More on “Regime Thinking”
June 16, 2015
This is a continuation of my last post dedicated to Aristotle’s idea of “regimes” and the implications for thinking about politics.
A “regime perspective” makes it necessary to consider “issues” or “problems” not as isolated or unique phenomena but as embedded in an environment characterized by uncertainly or instability. Politicians, and especially “leading politicians,” cannot afford to deal with issues or solve problems in isolation from the broader considerations forced upon them by the necessity of preserving the established order, the regime.
To illustrate, consider the events of 9/11, the attack on the U.S. by Islamist fundamentalists. Certainly, an attack of this significance had the potential to make the existing regime suspect. The attack itself obviously revealed flaws in that regime, flaws both of perceptions and of intelligence gathering of the bureaucratic kind. What was it about the regime that blinded its most powerful members to such an attack, in the sense of failing to take seriously warnings as well as failing to “connect the dots” of intelligence actually gathered?
As a response to this possibility, the response to 9/11 must be concerned at least as much with protecting the regime as with getting those responsible, the attackers. In fact, the former concern is primary, while the latter concern is secondary. This is just “the way it is.”
Action is, therefore, essential, whether the actions undertaken are neatly calculated to get the attackers or not. It is also essential that attention be diverted away from the regime and its failures and pointed toward the attackers. So making the attackers appear dangerously shrewd, malicious, even hateful, as well as quite impressively competent, is useful. And, given that the attackers are so dangerous, a war-like response, not “a” but “the war on terror,” serves much better than what I will call a “law and order” response. These guys are not criminals but are masterminds that can only be taken out with the application of maximum force.
By way of further illustration, consider the war in Vietnam, especially as it was conducted by LBJ and RMN. It is all-too-common to think and to say that the issue, the problem was getting the U.S. out of that war, to get “peace with honor,” as RMN liked to put it. But that war took place in the 60s, at least for these two presidents, and that was a time of considerable instability in the U.S. After all, a president and a presidential candidate, brothers in fact, had been assassinated, another presidential candidate had been shot and crippled, and two prominent African American leaders, Malcolm X and Martin Luther King, had been assassinated. And this says nothing about the killings of college students at Kent State and Jackson State. If ever a regime was under attack, in the 60s the existing regime was under attack. So, the question was: How to deal with Vietnam in a way that preserved the existing regime?
“The peace movement” was, of course, about more than peace in Vietnam. It reflected a different way of thinking about, talking about, and doing politics than the ways of LBJ and RMN. And the longer the war went on, the clearer the flaws of the existing regime became and the more appealing the alternative appeared to be. So, what to do?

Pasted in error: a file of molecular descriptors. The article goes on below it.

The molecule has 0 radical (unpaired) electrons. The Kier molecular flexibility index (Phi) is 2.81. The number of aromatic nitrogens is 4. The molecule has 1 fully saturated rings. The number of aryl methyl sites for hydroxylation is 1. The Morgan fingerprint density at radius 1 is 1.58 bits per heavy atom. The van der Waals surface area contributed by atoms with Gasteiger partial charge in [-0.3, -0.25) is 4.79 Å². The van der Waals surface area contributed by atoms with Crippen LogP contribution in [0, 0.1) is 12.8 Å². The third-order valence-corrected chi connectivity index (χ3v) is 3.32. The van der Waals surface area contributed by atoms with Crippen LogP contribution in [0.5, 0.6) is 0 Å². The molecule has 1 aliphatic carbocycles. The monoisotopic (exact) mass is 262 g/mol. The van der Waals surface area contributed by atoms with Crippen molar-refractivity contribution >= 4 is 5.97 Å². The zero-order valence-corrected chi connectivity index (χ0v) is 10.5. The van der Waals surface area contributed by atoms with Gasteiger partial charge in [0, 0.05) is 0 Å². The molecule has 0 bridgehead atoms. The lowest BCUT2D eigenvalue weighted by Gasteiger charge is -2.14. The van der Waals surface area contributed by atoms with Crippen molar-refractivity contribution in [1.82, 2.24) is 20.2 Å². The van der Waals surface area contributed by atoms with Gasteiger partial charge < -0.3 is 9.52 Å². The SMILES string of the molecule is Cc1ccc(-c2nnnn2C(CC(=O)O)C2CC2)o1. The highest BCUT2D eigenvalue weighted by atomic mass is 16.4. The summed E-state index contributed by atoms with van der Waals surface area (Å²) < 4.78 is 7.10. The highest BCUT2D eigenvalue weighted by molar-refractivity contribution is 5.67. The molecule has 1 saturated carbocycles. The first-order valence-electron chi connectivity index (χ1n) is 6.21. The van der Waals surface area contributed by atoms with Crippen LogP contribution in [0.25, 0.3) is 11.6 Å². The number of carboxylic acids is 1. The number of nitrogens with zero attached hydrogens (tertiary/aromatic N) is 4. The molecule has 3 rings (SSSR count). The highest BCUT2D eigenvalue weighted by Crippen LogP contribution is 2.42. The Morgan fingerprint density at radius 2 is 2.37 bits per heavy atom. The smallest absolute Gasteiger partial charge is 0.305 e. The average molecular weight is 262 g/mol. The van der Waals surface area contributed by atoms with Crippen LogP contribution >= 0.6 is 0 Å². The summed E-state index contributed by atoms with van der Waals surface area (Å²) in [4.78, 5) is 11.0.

One possibility would be to make the peace movement look violently uncivil and/or unpatriotic. From this point of view, the riots surrounding the Democratic national convention in Chicago worked quite well. And, interestingly, these riots were described by one investigation as “police riots.” Or fabricate or exaggerate stories of how the “peaceniks” degraded, verbally abused, or spat upon ordinary soldiers. Contrasted with Nixon’s “silent majority,” these “peaceniks” were undesirables. And so of course would be their politics.
Another possibility would be for the incumbent, but allegedly beleaguered president, one apparently confined to the White House against his will because of civil unrest, to voluntarily forego the possibility of re-election so he could devote his energies to achieving peace. By doing this, the beleaguered president displaced the other peace movement, while demonstrating his selfless patriotism by foregoing the most powerful office in the world. The same beleaguered president could also work to ensure – or at least not get in the way of – that the candidate who practiced a “politics of realism,” who understood the need to use power and even to use it brutally, and who would not be beholden to any “doves” or “peaceniks” in his own party, would become the next president.
And yet another possibility would be for a president who was seen as willing to maximize the use American power to save an ally and prevent the expansion of Communism to secretly betray that ally while promising the Communists he would do nothing to stop their victory if they waited for a “decent interval” before doing so. In that way, he could disguise his capitulation as “peace with honor,” while securing the release of American prisoners of war after years of tortured captivity. In these ways, this president could re-establish the bona fides of the existing regime, the regime in which he was embedded and which made him “the leader” he was. And except for his ally and those soldiers and Vietnamese who died while this ruse was being acted out, it was a “win-win.” The war was ended and the regime preserved.